- Associated Press - Saturday, October 17, 2015

CHARLESTON, W.Va. (AP) - West Virginia is struggling to provide enough clinics and long-term treatment programs to help substance abuse addicts, health professionals say.

Bureau of Behavioral Health and Health Facilities deputy commissioner Kim Walsh said state treatment facilities are equipped with about 750 beds, including more than 300 that have opened in the last two years.

West Virginia University School of Behavioral Medicine and Psychiatry vice chairman Carl Sullivan told the Charleston Gazette-Mail (https://bit.ly/1OBgfi3) that the state doesn’t have enough clinics and therapists to help addicts.

“If you have an opioid dependency, unless you have lots of money, you’re in trouble,” Sullivan said.

According to the West Virginia Behavioral Health Providers Association, about 15,000 people received drug or alcohol abuse treatment in 2014. And Department of Health and Human Resources figures show nearly 60,000 West Virginians were identified as in need of substance abuse treatment.



Walsh said the state has 130 beds are in detoxification/crisis stabilization centers with an average stay of seven to 10 days. About 100 beds are in residential programs that are 28 days or longer, and the rest are in recovery residence programs usually catering to those who have gone through detoxification and need long-term recovery support.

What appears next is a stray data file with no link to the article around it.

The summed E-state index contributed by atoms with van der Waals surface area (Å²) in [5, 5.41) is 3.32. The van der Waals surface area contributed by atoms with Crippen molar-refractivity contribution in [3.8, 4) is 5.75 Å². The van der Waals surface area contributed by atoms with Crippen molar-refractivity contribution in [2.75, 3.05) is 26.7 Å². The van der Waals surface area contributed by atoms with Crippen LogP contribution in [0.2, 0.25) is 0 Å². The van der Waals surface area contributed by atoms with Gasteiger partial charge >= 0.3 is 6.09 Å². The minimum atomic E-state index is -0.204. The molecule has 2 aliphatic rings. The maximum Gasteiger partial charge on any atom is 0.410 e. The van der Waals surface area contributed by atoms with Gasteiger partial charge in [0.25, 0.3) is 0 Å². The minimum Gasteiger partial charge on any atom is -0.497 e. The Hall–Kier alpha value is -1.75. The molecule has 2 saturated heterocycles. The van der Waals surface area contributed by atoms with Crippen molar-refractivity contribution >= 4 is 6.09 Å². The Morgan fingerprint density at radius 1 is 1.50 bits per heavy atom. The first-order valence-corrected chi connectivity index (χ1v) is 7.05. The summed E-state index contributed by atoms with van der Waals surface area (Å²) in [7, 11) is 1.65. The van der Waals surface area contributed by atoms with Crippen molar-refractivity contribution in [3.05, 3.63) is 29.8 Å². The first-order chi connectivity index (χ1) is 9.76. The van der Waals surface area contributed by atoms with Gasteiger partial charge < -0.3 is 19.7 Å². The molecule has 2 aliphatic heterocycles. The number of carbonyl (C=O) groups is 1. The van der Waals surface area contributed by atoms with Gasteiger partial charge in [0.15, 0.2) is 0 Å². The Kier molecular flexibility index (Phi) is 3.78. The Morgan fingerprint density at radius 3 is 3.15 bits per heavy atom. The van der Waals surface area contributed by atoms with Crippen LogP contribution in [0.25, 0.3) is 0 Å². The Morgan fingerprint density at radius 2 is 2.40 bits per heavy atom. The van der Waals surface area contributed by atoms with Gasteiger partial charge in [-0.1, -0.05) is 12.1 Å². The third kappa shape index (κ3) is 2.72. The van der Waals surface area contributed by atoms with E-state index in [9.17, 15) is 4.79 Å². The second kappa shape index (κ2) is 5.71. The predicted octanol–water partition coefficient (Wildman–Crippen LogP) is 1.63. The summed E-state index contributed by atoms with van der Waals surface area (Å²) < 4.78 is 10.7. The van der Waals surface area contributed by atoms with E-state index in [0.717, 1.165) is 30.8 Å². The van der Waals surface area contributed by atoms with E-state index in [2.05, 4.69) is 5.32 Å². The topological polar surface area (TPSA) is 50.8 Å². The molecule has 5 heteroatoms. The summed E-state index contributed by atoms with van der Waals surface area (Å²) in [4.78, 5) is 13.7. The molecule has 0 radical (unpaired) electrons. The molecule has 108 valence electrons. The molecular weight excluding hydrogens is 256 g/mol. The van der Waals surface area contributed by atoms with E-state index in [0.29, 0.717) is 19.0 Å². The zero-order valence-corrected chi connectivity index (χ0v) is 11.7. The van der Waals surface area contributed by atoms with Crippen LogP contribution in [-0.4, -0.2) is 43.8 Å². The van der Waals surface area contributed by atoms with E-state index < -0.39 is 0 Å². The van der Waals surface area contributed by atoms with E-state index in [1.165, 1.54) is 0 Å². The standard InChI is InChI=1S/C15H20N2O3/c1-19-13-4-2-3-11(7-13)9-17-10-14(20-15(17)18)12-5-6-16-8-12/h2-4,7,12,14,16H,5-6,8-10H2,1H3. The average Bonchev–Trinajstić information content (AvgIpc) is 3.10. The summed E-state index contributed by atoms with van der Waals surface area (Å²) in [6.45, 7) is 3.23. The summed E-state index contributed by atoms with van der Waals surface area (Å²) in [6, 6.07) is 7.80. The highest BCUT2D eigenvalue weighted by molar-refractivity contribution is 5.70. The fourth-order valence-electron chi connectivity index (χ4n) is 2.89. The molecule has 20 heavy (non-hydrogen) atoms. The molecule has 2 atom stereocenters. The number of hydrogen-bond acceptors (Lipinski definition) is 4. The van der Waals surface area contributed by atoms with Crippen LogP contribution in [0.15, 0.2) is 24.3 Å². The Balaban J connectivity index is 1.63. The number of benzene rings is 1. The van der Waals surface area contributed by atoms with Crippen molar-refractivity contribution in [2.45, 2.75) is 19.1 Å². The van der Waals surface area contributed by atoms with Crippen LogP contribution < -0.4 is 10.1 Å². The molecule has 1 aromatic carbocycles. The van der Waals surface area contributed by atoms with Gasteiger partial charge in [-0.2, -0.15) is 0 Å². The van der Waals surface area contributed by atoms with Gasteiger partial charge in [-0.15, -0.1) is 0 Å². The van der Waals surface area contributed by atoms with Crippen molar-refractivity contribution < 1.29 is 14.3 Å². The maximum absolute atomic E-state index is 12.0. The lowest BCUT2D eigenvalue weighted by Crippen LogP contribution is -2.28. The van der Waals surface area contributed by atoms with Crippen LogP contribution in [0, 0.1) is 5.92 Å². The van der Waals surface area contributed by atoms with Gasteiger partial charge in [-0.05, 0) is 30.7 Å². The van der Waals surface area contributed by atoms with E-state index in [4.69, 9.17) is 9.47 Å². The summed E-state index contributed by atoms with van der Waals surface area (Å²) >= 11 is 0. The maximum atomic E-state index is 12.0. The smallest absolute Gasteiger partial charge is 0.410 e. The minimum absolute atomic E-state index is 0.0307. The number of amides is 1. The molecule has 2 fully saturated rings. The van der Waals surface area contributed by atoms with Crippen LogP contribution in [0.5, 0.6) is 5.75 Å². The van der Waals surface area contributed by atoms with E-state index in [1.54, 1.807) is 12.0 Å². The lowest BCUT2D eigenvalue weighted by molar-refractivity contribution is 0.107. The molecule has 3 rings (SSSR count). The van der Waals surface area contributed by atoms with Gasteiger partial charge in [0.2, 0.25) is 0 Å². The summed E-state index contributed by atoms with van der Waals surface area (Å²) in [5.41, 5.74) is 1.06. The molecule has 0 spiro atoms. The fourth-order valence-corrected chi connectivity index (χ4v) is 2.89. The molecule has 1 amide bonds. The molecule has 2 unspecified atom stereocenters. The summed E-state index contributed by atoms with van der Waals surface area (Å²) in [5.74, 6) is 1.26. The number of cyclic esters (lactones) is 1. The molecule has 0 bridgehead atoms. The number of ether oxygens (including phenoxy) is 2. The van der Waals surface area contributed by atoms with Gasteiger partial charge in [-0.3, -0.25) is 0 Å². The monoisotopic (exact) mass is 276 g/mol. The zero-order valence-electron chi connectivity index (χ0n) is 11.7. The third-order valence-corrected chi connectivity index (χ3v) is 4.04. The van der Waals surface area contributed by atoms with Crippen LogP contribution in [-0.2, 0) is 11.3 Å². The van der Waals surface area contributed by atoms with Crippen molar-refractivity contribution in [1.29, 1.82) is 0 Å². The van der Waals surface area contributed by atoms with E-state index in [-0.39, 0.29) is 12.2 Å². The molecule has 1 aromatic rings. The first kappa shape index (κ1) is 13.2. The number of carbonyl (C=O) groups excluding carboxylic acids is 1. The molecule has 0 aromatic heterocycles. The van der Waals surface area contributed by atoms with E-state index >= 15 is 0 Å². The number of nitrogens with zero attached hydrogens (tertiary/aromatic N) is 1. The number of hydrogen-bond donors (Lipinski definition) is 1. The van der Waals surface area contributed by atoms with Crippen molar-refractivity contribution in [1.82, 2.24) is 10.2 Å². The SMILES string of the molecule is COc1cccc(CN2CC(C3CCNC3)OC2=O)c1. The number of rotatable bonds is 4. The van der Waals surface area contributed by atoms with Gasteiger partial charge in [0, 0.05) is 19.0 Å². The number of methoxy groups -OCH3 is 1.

Walsh said about 140 new facility treatment beds will be ready in the coming months.

In September, Gov. Earl Ray Tomblin announced the launch of a statewide 24-hour substance abuse and mental health call line. Callers are connected with staff to help determine the most appropriate treatment option.

A month ago, WVU Medicine’s call center started putting callers on a waiting list for opioid abuse treatment. Before, the center had a first-come, first-served policy. The waiting list is now one year for treatment.

“And we don’t advertise that we treat opioid addiction,” Sullivan said. “This is all word of mouth.”

Walsh said the state’s largest long-term treatment facility, Recovery Point of Huntington, has more than 100 beds but has a waiting list of up to six months. Recovery Point plans to open a women’s treatment facility in Charleston next spring with up to 30 beds.

After a 2010 arrest, Aaron Chaffins entered Recovery Point and has been sober since February 2013. He now serves as a peer mentor there.

“I was born in Kentucky, but West Virginia saved my life,” he said.

President Barack Obama plans to visit Charleston on Wednesday to discuss prescription drug and heroin abuse.

West Virginia has the highest drug overdose death rate in the nation at nearly 34 deaths per 100,000 people - more than twice the national average. Nearly 90 percent of those deaths since 2011 have been caused by heroin and prescription pain pills.

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Information from: The Charleston Gazette-Mail, https://wvgazettemail.com.

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